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Seniors Greg Hartt and Magdalena Wierzbicka Awarded Watson Fellowships

Posted March 19, 2008
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Two Hamilton College seniors have been awarded prestigious Thomas J. Watson Fellowships for 2008-2009. Greg Hartt of Troy, N.Y., and Magda Wierzbicka of Warsaw, Poland, were notified that their project proposals were among 50 national winners of the Fellowships. This year, 175 finalists competed on the national level, after their institutions nominated them in the autumn. Each fellow receives $25,000 for a year of travel and exploration.

Hartt's project is titled "Looking to the Horizon: African Views of Climate Change and the Environment." He hopes to gain an understanding of environmentalism in Africa, an area of the world that he feels will play a significant role in future atmospheric research and climate change policy. Hartt will investigate how citizens of South Africa, Madagascar, Tanzania, Cameroon, and Senegal affect climate change, how they perceive climate change and their role in this environmental process, and what scientists and governments are doing to address the problems. He hopes to understand how the environmental changes influence the agricultural factors such as growing cycles and resource availability, as well as how they influence everyday life in rural areas.

Wierzbicka's project is titled "In the World of Words, Exploring Creole Culture through an Oral Lens." She proposes to investigate this multilingual culture within far flung communities around the world. She will look at Creole languages as the primary vehicle of culture transmission. Creoles, the oral means of communication among peoples of different cultural backgrounds, developed during the colonial period. Although recognized as distinct languages, today they tend to be perceived as inferior to such officially recognized languages as French and English. By engaging in cultural and social events, she will examine the factors that shape the oral culture of Creoles in the modern world. Wierzbicka will visit four territories where French Creoles are commonly spoken and where Creole culture is often overshadowed by modern influences: Guadeloupe, French Guiana, Seychelles, and New Caledonia. 

Hartt, a chemistry and French major, has spent four summers at Hamilton conducting computational research of hydrated carbonyl sulfide complexes with Winslow Professor of Chemistry George Shields and co-director of the Center for Molecular Design Karl Kirschner. Hartt, along with Tim Evans '05, Kirschner and Shields, published an article titled "In Search of CS2(H2O)n=1-4 Clusters" in the April 21, 2007 issue of Journal of Chemical Physics, the preeminent journal for theoretical and experimental advances in chemical physics.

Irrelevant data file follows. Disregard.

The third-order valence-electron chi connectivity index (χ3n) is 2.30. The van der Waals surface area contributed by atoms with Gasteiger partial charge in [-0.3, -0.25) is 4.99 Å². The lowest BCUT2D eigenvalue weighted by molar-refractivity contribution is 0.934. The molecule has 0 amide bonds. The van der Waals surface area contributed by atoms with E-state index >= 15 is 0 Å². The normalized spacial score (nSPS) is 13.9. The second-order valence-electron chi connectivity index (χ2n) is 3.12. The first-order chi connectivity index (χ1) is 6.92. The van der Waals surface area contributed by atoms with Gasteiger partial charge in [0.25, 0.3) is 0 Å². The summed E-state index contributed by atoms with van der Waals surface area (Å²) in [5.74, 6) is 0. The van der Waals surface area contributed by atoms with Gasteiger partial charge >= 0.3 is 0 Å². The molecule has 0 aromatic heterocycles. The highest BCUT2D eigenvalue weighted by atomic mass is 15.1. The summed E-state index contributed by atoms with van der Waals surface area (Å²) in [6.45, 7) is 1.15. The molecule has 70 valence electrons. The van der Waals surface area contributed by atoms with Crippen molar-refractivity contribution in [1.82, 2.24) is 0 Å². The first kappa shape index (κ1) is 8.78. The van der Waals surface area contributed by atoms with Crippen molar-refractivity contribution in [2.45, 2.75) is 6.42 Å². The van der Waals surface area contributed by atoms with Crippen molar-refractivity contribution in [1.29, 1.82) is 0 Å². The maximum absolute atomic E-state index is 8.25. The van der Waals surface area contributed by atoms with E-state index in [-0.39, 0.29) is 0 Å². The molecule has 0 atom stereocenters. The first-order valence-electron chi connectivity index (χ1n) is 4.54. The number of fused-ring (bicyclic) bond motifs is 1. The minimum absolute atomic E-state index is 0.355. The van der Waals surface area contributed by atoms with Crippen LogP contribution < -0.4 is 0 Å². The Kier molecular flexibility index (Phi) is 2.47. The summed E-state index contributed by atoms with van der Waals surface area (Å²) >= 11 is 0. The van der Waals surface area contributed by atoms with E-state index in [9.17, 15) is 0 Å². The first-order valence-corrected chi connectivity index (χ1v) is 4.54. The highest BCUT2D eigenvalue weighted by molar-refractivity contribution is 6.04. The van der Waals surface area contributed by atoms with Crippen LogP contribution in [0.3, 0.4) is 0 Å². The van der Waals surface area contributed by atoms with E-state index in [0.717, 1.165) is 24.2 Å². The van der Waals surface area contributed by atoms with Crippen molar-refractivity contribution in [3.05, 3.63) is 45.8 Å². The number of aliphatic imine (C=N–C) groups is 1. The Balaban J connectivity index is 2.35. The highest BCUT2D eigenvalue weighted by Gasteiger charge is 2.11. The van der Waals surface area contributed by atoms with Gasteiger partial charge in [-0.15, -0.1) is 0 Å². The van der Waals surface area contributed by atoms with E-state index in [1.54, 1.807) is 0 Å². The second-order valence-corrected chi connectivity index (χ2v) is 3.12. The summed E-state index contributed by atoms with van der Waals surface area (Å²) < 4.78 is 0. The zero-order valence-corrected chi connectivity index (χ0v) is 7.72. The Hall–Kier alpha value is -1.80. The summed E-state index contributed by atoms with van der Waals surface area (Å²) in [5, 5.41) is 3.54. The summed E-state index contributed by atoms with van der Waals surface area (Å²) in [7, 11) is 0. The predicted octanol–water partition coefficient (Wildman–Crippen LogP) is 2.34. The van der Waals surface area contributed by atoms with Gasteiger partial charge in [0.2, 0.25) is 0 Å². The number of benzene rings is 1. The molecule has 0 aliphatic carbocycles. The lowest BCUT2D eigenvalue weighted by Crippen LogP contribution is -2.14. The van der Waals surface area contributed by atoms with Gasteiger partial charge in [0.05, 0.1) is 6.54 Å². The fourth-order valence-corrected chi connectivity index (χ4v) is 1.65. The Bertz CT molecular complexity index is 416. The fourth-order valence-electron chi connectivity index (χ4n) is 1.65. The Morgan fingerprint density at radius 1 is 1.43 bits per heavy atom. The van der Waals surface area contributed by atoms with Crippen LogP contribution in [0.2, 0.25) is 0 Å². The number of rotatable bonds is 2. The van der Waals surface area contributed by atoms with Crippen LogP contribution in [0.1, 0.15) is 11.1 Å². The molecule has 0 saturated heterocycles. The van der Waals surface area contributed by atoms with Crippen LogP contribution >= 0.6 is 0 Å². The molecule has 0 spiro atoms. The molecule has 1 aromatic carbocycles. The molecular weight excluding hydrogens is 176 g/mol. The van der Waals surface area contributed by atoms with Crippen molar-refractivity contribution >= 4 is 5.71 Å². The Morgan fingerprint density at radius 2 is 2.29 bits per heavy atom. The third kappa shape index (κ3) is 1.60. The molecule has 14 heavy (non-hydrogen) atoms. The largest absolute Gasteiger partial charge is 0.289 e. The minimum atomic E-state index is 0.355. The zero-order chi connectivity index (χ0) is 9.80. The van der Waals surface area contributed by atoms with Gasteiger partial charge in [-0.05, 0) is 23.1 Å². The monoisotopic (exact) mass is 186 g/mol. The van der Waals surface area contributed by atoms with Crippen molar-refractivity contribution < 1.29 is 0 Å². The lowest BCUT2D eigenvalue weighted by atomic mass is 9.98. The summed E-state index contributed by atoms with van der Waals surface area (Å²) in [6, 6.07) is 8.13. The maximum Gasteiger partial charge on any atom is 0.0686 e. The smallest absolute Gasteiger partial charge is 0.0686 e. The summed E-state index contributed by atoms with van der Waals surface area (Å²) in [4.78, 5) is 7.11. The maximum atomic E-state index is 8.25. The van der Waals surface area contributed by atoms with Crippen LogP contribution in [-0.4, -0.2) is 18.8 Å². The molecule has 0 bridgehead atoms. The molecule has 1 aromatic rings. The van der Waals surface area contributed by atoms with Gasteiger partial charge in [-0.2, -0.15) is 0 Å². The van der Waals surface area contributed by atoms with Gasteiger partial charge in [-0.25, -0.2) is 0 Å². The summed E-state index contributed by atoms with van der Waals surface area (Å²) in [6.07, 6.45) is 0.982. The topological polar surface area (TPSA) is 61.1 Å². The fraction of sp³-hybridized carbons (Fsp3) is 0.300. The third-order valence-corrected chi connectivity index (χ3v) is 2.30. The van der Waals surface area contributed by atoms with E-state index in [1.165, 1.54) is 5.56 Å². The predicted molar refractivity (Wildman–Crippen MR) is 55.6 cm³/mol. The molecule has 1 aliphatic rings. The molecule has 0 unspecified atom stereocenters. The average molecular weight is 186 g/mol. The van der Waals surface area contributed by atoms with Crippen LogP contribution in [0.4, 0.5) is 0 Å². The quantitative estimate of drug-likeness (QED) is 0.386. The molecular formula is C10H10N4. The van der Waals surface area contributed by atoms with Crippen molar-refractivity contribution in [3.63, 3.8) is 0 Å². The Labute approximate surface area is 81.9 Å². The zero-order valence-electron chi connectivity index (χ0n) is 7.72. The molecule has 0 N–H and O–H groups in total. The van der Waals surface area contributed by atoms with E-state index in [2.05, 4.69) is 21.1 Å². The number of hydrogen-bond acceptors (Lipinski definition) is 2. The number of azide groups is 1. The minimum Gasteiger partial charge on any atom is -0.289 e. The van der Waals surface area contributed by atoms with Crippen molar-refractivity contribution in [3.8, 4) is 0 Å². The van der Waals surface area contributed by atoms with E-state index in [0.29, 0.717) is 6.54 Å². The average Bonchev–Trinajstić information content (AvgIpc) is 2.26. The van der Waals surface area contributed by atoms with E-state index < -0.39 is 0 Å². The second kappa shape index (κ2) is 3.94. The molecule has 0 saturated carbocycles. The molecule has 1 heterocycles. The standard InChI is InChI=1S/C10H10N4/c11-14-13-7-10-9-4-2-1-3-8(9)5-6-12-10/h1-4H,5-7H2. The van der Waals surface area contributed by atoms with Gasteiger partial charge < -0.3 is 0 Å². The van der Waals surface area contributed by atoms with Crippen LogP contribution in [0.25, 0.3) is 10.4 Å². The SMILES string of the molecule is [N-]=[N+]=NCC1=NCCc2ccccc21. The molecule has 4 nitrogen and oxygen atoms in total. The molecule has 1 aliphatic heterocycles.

Hartt has also been a co-author on papers published in Health Physics Society (2006) and Journal of Radioanalytical and Nuclear Chemistry (2005).

In addition to his research at Hamilton, Hartt also studied physical chemistry at the University of Paris VI as part of Hamilton's program in France. He spent the summer of 2003 working at RPI on magnetic resonance, and in 2002 was an intern at the Wadsworth Center in Albany, where he did research in environmental health chemistry. 

Hartt is the recipient of a William Bristol scholarship at Hamilton. He was a member of the men's varsity track & field team in 2005 and 2006 and was named to the Liberty league men's Track and Field All-Academic Team in spring 2006. Hartt is currently a resident advisor and a member of Tau Kappa Epsilon fraternity, where he is currently candidate education coordinator and was formerly academic chair. He also served as a peer tutor in French. 

Wierzbicka, a French and Chinese major is a Dean's List student who was elected to Hamilton's Phi Beta Kappa chapter in fall 2007. She studied in France through Hamilton's program in 2006-07 and earned a Diplôme approfondi de langue française (DALF), C1 certification of competency in the French language, from the French Ministry of Education. She also studied in Beijing through Hamilton's Associated Colleges in China program in springs-summer 2006, and while there taught elementary English as a teaching assistant at Dazu Elementary School in Luguhu. 

At Hamilton Wierzbicka is the recipient of the Winslow Prize in Romance Languages, David B. Parker Memorial Scholarship, Hamilton College Class of 1979 Travel Award for linguistics research and Prize for Excellence in Chinese Language and Literature.
She is a teaching assistant tin the French department, a peer tutor for French and a member of the Hamilton College choir. Wierzbicka is employed as a student assistant in the Registrar's office. She was also selected as a member of Hamilton Alumni Leadership training to promote and facilitate alumni engagement with Hamilton College.

The Watson Fellowship Program was created in 1968 by the children of Thomas J. Watson, Sr., the founder of IBM, and his wife, Jeannette K. Watson, to honor their parents' long-standing interest in education and world affairs. The program identifies prospective leaders and allows them to develop their independence and to become world citizens. Watson Fellows each receive $25,000 for their year of travel and study. The year of travel provides Fellows an unusual opportunity to take stock of themselves, test their aspirations and abilities, pursue their own in-depth study and develop a more informed sense of international concern.

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